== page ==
Once again Jared Nelson contributes an excellent article taking a critical look at a popular anime series. This time the subject is Kill la Kill and its bizarre take on nudity. Jared argues that Kill la Kill may not have been created as a feminist work, but it presents a number of female characters in positions of power who act based on their own desires, not the desires of the men of the story or the men in the audience.
For a time I was actually rooming with my old Ani-Gamers Podcast co-host Mitch Dyer, so we finally got around to recording a podcast together before I moved out. And look at that, we actually talked about video games instead of anime!
Jealousy courses through my veins as I tell you about how you need to read Ink's interview with Hiromi Wakabayashi and Shigeto Koyama from Studio Trigger. Two of the team members behind Kill la Kill and Inferno Cop discuss the wacky goings-on at their animation studio, and future projects like Ninja Slayer.
Ani-Gamers poet-in-residence Ink finally lives up to his destiny and reviews all of the Chihayafuru anime, start to finish, upon the request of one of our readers. It's a thorough analysis of what makes the series so effective, with a focus on the way that expert staging and composition is able to transform a mostly static game about cards with poetry on them into a series of exciting emotional and physical battles.
Immediately after Ink graced us with a detailed review of his beloved series Chihayafuru, David reappeared after a brief hiatus to drop a bomb in the form of a review of Kantai Collection, a.k.a. KanColle, a.k.a. that game where the Japanese battleships are represented by teenage anime girls in various states of undress. As usual, David's take is self-aware and cruelly funny. Plus it actually makes a reasonable case for this niche game.
In our final guest post of the year, Katriel Page provides us with an in-depth look at the themes in murder mystery franchise Umineko. Starting with the most obvious, surface-level interpretation, Katriel delves deeper and deeper, reading more and more into the macabre story of Umineko.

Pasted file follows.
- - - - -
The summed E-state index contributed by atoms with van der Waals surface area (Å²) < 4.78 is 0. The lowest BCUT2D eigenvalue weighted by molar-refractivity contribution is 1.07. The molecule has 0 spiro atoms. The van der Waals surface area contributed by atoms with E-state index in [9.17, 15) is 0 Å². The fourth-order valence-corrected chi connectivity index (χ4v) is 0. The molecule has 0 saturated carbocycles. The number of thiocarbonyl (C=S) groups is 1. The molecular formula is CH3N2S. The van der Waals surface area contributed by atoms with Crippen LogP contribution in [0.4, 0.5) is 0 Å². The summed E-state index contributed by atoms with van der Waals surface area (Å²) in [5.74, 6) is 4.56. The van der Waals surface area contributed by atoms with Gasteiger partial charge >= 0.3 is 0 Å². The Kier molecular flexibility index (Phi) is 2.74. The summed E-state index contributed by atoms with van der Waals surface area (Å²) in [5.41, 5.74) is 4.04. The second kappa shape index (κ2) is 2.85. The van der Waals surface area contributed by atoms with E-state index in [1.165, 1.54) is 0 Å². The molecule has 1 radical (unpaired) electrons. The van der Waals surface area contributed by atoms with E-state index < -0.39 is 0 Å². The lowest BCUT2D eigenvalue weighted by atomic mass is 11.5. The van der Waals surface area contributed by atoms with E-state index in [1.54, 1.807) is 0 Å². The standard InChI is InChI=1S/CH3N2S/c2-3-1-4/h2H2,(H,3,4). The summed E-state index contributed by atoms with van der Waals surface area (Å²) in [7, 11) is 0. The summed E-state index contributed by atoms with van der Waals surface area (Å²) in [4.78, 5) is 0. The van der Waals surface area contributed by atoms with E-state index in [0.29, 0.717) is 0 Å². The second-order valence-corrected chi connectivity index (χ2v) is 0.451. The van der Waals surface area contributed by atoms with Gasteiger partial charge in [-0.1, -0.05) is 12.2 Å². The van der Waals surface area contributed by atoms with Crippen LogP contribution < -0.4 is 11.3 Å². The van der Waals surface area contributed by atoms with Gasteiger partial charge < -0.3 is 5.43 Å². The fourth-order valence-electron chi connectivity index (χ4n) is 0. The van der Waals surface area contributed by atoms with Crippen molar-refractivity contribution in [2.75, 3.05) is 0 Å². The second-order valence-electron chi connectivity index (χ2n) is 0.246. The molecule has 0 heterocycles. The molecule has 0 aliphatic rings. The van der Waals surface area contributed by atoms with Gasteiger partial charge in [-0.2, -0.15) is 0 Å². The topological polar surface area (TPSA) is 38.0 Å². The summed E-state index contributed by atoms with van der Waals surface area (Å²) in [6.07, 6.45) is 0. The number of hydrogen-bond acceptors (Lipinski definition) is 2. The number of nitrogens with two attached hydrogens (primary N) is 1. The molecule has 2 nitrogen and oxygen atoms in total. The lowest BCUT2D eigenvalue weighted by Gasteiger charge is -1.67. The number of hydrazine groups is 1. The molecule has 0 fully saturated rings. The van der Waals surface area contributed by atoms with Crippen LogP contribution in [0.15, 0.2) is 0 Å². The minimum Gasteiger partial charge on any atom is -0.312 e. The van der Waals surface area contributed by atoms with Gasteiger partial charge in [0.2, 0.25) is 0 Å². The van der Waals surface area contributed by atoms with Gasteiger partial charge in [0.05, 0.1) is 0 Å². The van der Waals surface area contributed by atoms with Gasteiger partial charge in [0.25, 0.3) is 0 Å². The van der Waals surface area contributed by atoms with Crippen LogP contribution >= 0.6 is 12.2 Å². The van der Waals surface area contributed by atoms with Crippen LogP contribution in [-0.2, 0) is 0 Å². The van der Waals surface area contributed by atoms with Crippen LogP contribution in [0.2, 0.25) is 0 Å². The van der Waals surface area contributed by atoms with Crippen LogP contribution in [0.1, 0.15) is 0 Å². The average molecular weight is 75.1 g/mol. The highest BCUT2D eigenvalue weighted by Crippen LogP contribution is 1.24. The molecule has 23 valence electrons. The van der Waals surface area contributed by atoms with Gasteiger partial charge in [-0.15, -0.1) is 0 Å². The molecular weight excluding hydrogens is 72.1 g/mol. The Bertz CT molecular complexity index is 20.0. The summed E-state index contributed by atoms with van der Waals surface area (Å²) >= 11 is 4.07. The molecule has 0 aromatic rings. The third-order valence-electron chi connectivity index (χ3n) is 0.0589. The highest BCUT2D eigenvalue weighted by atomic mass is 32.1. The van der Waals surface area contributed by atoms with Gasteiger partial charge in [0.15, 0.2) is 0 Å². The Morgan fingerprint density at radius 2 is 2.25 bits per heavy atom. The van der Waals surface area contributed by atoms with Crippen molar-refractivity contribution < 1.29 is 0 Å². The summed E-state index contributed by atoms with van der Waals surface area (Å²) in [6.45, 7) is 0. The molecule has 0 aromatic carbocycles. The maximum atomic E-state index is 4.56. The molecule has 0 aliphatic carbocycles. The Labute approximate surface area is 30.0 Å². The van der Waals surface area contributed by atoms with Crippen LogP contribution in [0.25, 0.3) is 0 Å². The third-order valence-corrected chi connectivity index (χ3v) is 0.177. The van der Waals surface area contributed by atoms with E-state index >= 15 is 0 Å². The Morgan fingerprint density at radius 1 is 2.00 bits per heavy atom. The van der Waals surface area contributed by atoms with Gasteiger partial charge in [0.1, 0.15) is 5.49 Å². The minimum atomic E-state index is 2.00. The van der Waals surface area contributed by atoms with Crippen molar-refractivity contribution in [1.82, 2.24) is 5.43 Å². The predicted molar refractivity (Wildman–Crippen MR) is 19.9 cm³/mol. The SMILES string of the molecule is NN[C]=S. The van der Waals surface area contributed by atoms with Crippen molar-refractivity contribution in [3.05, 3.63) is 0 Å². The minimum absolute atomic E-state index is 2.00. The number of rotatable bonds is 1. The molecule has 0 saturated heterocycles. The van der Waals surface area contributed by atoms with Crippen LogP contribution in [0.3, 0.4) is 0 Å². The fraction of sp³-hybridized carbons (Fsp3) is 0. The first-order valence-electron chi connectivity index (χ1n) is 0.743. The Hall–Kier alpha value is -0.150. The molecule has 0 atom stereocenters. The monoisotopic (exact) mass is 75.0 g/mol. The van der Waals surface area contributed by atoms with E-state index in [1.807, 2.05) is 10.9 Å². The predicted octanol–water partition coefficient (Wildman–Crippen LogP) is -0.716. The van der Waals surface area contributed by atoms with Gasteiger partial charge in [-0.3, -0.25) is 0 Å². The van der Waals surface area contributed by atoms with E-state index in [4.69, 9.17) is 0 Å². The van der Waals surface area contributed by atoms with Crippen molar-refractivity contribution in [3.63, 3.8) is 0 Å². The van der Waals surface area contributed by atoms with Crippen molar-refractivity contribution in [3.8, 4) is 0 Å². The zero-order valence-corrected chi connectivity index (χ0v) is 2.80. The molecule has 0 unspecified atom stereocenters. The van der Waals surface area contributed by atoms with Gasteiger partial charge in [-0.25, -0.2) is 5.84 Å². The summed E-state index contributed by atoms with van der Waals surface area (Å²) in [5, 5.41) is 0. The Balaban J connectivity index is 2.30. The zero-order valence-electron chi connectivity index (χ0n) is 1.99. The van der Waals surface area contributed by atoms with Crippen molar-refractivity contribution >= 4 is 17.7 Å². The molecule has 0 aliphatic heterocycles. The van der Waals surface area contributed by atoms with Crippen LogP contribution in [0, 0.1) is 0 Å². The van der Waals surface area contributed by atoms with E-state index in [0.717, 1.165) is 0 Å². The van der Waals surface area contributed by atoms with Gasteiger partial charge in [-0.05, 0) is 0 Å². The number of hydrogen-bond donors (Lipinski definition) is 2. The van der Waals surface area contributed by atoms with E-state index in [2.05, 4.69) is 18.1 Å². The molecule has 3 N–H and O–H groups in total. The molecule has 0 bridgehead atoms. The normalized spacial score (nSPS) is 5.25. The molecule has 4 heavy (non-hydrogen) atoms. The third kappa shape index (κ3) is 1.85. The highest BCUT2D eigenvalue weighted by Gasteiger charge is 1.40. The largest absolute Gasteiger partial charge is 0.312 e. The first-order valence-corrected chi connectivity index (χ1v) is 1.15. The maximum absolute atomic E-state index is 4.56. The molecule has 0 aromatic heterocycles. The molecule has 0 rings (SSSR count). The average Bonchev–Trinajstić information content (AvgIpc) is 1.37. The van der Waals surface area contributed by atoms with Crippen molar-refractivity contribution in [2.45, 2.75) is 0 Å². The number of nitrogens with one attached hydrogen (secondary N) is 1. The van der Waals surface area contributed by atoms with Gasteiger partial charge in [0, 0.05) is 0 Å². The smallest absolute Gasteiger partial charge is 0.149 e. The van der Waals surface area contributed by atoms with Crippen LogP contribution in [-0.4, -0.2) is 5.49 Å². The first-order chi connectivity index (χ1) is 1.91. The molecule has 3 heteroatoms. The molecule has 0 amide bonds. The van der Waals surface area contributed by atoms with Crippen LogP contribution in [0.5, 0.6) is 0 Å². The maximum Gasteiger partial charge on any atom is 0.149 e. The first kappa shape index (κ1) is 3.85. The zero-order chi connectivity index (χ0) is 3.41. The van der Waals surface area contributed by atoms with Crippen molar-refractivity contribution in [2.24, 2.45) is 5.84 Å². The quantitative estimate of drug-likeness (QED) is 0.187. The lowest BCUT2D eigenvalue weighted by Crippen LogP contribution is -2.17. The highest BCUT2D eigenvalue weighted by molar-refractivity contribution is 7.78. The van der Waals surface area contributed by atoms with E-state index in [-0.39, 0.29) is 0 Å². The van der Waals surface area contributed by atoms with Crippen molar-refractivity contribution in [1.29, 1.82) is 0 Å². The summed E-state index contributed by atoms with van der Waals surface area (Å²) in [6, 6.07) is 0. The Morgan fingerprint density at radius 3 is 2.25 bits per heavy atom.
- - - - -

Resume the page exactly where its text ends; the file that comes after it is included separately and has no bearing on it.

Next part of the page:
Remember that time when a vocal minority of angry video gamers started a massive harassment campaign against women in video games based on flimsy evidence of a feminist conspiracy? Ah, 2014, you were the best. Since the so-called #GamerGate "movement" was so riled up about indie developer Zoe Quinn and her free game Depression Quest, I gave it a try, and reported back with this review. Turns out it's pretty great!
On a whim, I checked out Helter Skelter, a josei manga that Vertical published in 2013, and was blown away by its pointed critique of the fashion industry. I enjoyed picking apart the social commentary of the manga for this very belated review.
At long last Phillip's quest for weird anime in his Trap Door column has led to one of my favorite bad OVAs, Sword for Truth. But unlike previous Trap Doors, where our columnist is content to sit back and marvel at the trainwreck on display, this time Phillip can't handle just how nonsensical the film is. "Don’t watch this unless you genuinely hate yourself," he says. A fair assessment, though for my money I don't think I'll get tired of watching it.
Naturally, we're not done being nostalgic for 2014 just yet. "Staff Picks," our annual list of our favorite anime, manga, and games of the past year, should be up sometime next week, and this year they'll feature not just our regular staff, but our guest contributors Jared, Katriel, and Charles as well!
Before I close out, let me give a heartfelt thank you to all of the volunteer staff and guest contributors at Ani-Gamers who contributed content this year: Ink, Phillip, David, Uncle Yo, Jared, Katriel, and Charles. And of course, thank you to our readers for continuing to check our stuff out and for leaving us your occasional comments and tweets. We appreciate every single piece of feedback we receive from you guys. Here's to more good times in 2015!